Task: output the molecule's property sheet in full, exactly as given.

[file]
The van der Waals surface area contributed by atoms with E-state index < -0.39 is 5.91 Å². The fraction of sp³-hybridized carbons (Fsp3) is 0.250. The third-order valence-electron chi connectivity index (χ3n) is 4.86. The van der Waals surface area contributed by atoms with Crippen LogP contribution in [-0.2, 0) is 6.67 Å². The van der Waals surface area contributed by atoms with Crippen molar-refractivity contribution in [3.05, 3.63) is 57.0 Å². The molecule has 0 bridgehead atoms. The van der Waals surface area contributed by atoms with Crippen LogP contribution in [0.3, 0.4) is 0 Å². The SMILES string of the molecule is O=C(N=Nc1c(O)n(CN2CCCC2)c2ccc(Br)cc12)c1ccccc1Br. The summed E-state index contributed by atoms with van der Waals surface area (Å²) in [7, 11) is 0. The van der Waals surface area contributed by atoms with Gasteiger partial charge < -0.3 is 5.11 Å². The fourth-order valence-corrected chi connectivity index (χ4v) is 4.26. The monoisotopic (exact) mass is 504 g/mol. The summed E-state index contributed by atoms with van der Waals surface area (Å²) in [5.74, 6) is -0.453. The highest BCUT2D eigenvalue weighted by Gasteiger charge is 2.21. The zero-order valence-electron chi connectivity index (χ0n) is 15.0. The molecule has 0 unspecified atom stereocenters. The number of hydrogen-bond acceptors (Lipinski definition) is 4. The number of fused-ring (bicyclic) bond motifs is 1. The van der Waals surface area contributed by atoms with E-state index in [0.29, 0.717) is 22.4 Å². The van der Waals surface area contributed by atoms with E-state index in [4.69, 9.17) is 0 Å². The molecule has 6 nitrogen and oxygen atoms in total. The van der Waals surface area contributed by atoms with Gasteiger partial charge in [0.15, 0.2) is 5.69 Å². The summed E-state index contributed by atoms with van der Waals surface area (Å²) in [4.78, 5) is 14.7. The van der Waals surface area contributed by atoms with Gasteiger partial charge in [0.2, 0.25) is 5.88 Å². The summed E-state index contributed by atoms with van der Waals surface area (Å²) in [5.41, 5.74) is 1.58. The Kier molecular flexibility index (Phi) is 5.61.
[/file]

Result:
The van der Waals surface area contributed by atoms with E-state index < -0.39 is 5.91 Å². The fraction of sp³-hybridized carbons (Fsp3) is 0.250. The third-order valence-electron chi connectivity index (χ3n) is 4.86. The van der Waals surface area contributed by atoms with Crippen LogP contribution in [-0.2, 0) is 6.67 Å². The van der Waals surface area contributed by atoms with Crippen molar-refractivity contribution in [3.05, 3.63) is 57.0 Å². The molecule has 0 bridgehead atoms. The van der Waals surface area contributed by atoms with Crippen LogP contribution in [0.3, 0.4) is 0 Å². The SMILES string of the molecule is O=C(N=Nc1c(O)n(CN2CCCC2)c2ccc(Br)cc12)c1ccccc1Br. The summed E-state index contributed by atoms with van der Waals surface area (Å²) in [7, 11) is 0. The van der Waals surface area contributed by atoms with Gasteiger partial charge < -0.3 is 5.11 Å². The fourth-order valence-corrected chi connectivity index (χ4v) is 4.26. The monoisotopic (exact) mass is 504 g/mol. The summed E-state index contributed by atoms with van der Waals surface area (Å²) in [5.74, 6) is -0.453. The highest BCUT2D eigenvalue weighted by Gasteiger charge is 2.21. The zero-order valence-electron chi connectivity index (χ0n) is 15.0. The molecule has 0 unspecified atom stereocenters. The number of hydrogen-bond acceptors (Lipinski definition) is 4. The number of fused-ring (bicyclic) bond motifs is 1. The van der Waals surface area contributed by atoms with E-state index in [0.29, 0.717) is 22.4 Å². The van der Waals surface area contributed by atoms with E-state index in [4.69, 9.17) is 0 Å². The molecule has 6 nitrogen and oxygen atoms in total. The van der Waals surface area contributed by atoms with Gasteiger partial charge in [0.15, 0.2) is 5.69 Å². The summed E-state index contributed by atoms with van der Waals surface area (Å²) in [4.78, 5) is 14.7. The van der Waals surface area contributed by atoms with Gasteiger partial charge in [0.2, 0.25) is 5.88 Å². The summed E-state index contributed by atoms with van der Waals surface area (Å²) in [5.41, 5.74) is 1.58. The Kier molecular flexibility index (Phi) is 5.61.